Clearly the best fit for my Twitter antagonists is the “anti-theist muppet” category. The persistent refrain, which continues unabated, no matter my response, is “there is no scientific evidence for the existence of God”. It matters not a jot that I completely agree with them. They continue to demand proof, repeating their demand like an incantation, or like someone with a severe case of Tourettes syndrome. There is no clearer expression of the inability to see beyond the great unwashed and unwarranted assumption of scientific materialism or “scientism” than this incessant demand for scientific proof, namely, that science is the only valid source of knowledge.
Of course I can’t scientifically prove that God exists, but equally, they can’t prove that He doesn’t. Or to put it another way (to avoid the predictable retort that they can’t prove that Santa Claus doesn’t exist either), they can’t prove that the universe is self-created and self-sustaining. Believing in a Godless world has metaphysical implications which also need to be rationally defended. If the only way a naturalist conception of existence can work is to posit infinite universes and the magical emergence of something out of nothing (the universe out of a quantum void (but where did the quantum void come from if it’s not pure nothingness?), organic life out of inanimate matter and consciousness out of mindless physical processes), prove THAT if you please before badgering me about proving God.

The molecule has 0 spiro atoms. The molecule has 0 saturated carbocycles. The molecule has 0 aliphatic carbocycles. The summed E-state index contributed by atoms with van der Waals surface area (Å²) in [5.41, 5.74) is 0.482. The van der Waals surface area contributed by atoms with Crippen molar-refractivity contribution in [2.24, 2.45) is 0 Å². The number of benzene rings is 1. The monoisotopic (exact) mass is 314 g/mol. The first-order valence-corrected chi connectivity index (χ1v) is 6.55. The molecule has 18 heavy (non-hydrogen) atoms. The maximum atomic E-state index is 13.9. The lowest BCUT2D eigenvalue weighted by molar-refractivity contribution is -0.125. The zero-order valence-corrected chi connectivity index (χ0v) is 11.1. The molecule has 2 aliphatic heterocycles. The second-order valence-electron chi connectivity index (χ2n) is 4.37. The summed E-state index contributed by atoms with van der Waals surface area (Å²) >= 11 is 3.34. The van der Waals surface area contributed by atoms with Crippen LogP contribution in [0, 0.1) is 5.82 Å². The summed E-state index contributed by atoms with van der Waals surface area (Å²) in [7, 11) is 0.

The corollary of this demand for evidence is the demand for proof “beyond all reasonable doubt”. Applying this strict level of proof, appropriate in the context of clinical trials, and somewhat less stringently, to a court of law, when applied to the question of the existence or non-existence of God is obviously inappropriate, unreasonable and unrealistic. This is not the type of inquiry that could possibly pass such a high bar, either for or against. Which leads us to the question of “the burden of proof”. The constant, tedious, demand that theists “prove it”, is an aggressive move that automatically puts them in the dock. But if, as Mircea Eliade argued, we are best described as homo religiosus, and have always believed in God in one form or another, is the burden of proof not equally, if not more, on the atheist?